A new study from Duke-NUS Graduate Medical School Singapore reveals evidence that the less an older person sleeps, the faster their brain is aging. The study, says the research team, may be a foundation for further investigation into sleep loss and potential cognitive decline and mental disorders such as dementia.
"Our findings relate short sleep to a marker of brain aging," said Dr June Lo, the lead author and a Duke-NUS Research Fellow, a press release on the study. "Work done elsewhere suggests that seven hours a day(2) for adults seems to be the sweet spot for optimal performance on computer based cognitive tests. In coming years we hope to determine what's good for cardio-metabolic and long term brain health too," added Professor Michael Chee, senior author and director of the Centre for Cognitive Neuroscience at Duke-NUS.
The Duke-NUS study examined the data of 66 older Chinese adults and participants underwent structural MRI brain scans measuring brain volume and neuropsychological assessments testing cognitive function every two years. Researchers tracked their sleep duration as well. Those who slept fewer hours showed evidence of faster ventricle enlargement and decline in cognitive performance, states the release.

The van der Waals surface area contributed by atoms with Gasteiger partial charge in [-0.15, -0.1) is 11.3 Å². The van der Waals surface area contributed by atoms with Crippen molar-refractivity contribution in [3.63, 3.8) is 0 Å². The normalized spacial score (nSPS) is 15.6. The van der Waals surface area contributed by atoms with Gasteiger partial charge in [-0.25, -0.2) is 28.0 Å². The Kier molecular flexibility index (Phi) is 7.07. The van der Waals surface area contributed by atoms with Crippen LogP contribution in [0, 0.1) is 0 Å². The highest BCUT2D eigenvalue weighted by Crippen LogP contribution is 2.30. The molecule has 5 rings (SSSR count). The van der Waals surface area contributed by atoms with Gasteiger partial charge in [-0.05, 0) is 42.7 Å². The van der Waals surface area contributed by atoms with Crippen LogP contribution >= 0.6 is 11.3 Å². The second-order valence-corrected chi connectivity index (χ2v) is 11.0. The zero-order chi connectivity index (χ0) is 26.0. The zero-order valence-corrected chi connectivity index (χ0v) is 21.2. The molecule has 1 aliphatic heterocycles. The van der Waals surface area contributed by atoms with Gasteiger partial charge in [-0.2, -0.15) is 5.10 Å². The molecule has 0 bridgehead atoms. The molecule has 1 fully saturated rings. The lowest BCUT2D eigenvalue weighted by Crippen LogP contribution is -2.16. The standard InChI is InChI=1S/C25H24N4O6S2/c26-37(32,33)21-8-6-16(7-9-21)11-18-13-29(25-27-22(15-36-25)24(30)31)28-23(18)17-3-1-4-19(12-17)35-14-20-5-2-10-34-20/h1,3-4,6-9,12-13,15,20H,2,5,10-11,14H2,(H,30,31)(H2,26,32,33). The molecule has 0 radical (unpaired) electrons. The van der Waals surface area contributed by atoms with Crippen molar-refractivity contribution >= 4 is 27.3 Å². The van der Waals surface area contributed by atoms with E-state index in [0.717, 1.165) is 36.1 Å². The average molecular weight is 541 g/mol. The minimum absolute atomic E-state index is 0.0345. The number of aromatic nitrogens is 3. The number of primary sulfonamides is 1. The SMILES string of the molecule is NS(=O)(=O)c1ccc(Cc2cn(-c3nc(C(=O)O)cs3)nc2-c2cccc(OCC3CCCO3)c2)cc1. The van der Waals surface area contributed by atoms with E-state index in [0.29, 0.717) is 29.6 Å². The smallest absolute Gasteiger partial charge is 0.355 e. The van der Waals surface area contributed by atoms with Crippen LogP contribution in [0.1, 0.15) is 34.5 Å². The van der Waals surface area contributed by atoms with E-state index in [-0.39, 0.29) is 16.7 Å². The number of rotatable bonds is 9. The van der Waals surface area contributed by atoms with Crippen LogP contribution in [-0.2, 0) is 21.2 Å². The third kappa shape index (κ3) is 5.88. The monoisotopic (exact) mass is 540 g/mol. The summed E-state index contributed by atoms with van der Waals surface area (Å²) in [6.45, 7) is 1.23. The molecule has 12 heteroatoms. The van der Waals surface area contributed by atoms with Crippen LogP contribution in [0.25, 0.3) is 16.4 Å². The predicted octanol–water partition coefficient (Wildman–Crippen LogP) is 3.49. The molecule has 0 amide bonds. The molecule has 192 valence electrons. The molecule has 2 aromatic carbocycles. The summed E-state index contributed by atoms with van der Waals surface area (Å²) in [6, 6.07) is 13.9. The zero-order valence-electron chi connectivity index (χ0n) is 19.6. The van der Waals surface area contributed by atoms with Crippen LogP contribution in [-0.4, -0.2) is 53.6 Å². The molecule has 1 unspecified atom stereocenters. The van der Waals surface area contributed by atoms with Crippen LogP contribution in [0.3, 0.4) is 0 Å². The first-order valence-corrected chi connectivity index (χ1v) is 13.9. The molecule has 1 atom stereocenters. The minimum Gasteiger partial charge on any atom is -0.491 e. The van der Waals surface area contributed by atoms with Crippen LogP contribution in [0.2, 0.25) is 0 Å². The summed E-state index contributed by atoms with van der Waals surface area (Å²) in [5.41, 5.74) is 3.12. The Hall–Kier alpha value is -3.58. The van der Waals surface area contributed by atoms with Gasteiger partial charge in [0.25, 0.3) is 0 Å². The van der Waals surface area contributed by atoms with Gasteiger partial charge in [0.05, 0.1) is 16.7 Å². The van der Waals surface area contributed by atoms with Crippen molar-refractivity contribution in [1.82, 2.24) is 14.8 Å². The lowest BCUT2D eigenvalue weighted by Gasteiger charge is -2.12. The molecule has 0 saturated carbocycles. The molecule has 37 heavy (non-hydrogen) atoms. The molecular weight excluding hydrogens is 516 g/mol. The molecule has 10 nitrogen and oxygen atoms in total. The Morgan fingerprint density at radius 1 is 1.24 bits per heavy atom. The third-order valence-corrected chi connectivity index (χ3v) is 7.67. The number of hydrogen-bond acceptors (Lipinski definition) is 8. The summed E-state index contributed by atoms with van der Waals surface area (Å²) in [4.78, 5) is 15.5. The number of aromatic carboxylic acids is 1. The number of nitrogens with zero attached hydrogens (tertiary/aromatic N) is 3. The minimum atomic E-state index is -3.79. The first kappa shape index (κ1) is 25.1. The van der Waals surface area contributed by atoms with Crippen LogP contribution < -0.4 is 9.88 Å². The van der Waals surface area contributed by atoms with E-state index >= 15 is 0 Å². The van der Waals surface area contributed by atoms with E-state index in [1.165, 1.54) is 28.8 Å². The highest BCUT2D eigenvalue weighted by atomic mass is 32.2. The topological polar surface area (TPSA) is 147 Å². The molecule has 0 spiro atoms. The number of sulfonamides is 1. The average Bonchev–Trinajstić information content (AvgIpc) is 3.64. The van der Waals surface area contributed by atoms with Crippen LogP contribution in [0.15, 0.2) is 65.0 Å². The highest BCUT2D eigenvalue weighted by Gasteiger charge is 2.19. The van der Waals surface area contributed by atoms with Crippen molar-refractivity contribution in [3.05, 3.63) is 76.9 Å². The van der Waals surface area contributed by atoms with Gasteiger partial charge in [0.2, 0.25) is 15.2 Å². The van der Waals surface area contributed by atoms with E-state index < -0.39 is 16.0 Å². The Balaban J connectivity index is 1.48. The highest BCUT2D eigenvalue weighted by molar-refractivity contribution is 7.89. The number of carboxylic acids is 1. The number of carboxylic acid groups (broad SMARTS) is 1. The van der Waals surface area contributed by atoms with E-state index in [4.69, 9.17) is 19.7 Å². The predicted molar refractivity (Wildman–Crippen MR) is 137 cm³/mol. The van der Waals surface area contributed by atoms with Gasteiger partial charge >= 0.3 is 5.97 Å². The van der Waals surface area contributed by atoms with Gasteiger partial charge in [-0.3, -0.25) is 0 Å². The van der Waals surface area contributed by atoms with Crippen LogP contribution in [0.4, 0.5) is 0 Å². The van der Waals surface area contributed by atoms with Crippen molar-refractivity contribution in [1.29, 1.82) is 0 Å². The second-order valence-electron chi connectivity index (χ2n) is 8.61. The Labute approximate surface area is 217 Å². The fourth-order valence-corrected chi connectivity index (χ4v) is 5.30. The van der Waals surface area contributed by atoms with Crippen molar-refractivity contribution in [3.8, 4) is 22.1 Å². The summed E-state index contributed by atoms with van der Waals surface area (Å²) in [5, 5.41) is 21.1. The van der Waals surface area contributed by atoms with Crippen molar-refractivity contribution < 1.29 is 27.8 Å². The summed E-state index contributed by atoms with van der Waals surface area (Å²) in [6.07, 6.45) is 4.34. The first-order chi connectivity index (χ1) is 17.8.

The news comes on the heels of two other recent studies involving sleep and mental capabilities.
One new study reveals it may be easiest to learn a second language if you incorporate some verbal cuing during a snooze right after studying.
"Reactivating memories during sleep by re-exposure to associated memory cues (e.g., odors or sounds) improves memory consolidation," states the study abstract.
A group of 60 German-speaking people were studied as part of an effort to learn new Dutch words. The group re-exposed to verbal recitation of the words during sleep show greater memory retention on testing after the nap.
"Our method is easy to use in daily life and can be adopted by anyone," says study director Bjorn Rasch.
An earlier study in June, as reported by Tech Times, reveals evidence that sleep can play into improved memory. Sleep, according to the researchers, strengthens the neural connections in the brain.
"But what's the underlying physical mechanism responsible for this phenomenon? Here we've shown how sleep helps neurons form very specific connections on dendritic branches that may facilitate long-term memory," says senior investigator Wen-Biao Gan, professor of neuroscience and physiology and a member of the Skirball Institute of Biomolecular Medicine at New York University Langone Medical Center.